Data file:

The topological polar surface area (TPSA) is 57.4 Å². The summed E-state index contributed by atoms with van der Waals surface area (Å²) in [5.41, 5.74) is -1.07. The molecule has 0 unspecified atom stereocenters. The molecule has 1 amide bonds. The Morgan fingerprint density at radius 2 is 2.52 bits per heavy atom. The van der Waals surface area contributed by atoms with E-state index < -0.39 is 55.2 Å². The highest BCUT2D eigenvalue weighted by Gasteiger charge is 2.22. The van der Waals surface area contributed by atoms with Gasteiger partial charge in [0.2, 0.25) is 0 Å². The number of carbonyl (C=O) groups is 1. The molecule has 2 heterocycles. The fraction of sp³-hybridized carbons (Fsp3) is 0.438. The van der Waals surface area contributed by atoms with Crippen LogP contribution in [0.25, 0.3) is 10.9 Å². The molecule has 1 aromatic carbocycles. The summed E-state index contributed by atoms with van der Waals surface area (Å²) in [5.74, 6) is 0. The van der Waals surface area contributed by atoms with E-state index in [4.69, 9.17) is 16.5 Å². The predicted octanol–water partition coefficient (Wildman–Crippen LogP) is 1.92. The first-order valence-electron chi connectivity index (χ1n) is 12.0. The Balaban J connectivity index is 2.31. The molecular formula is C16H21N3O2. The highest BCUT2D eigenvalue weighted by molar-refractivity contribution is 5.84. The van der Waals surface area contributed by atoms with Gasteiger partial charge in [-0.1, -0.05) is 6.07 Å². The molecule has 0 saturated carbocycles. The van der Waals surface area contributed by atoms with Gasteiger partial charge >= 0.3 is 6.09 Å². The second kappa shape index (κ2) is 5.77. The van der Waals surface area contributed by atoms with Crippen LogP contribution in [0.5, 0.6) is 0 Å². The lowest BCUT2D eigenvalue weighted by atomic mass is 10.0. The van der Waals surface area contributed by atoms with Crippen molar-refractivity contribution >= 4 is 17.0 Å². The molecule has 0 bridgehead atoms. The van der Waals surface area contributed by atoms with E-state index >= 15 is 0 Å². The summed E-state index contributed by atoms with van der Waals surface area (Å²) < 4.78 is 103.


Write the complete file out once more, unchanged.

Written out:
The topological polar surface area (TPSA) is 57.4 Å². The summed E-state index contributed by atoms with van der Waals surface area (Å²) in [5.41, 5.74) is -1.07. The molecule has 0 unspecified atom stereocenters. The molecule has 1 amide bonds. The Morgan fingerprint density at radius 2 is 2.52 bits per heavy atom. The van der Waals surface area contributed by atoms with E-state index < -0.39 is 55.2 Å². The highest BCUT2D eigenvalue weighted by Gasteiger charge is 2.22. The van der Waals surface area contributed by atoms with Gasteiger partial charge in [0.2, 0.25) is 0 Å². The number of carbonyl (C=O) groups is 1. The molecule has 2 heterocycles. The fraction of sp³-hybridized carbons (Fsp3) is 0.438. The van der Waals surface area contributed by atoms with Crippen LogP contribution in [0.25, 0.3) is 10.9 Å². The molecule has 1 aromatic carbocycles. The summed E-state index contributed by atoms with van der Waals surface area (Å²) in [5.74, 6) is 0. The van der Waals surface area contributed by atoms with E-state index in [4.69, 9.17) is 16.5 Å². The predicted octanol–water partition coefficient (Wildman–Crippen LogP) is 1.92. The first-order valence-electron chi connectivity index (χ1n) is 12.0. The Balaban J connectivity index is 2.31. The molecular formula is C16H21N3O2. The highest BCUT2D eigenvalue weighted by molar-refractivity contribution is 5.84. The van der Waals surface area contributed by atoms with Gasteiger partial charge in [-0.1, -0.05) is 6.07 Å². The molecule has 0 saturated carbocycles. The van der Waals surface area contributed by atoms with Gasteiger partial charge >= 0.3 is 6.09 Å². The second kappa shape index (κ2) is 5.77. The van der Waals surface area contributed by atoms with Crippen LogP contribution in [0.5, 0.6) is 0 Å². The lowest BCUT2D eigenvalue weighted by atomic mass is 10.0. The van der Waals surface area contributed by atoms with Crippen molar-refractivity contribution >= 4 is 17.0 Å². The molecule has 0 bridgehead atoms. The van der Waals surface area contributed by atoms with E-state index >= 15 is 0 Å². The summed E-state index contributed by atoms with van der Waals surface area (Å²) < 4.78 is 103.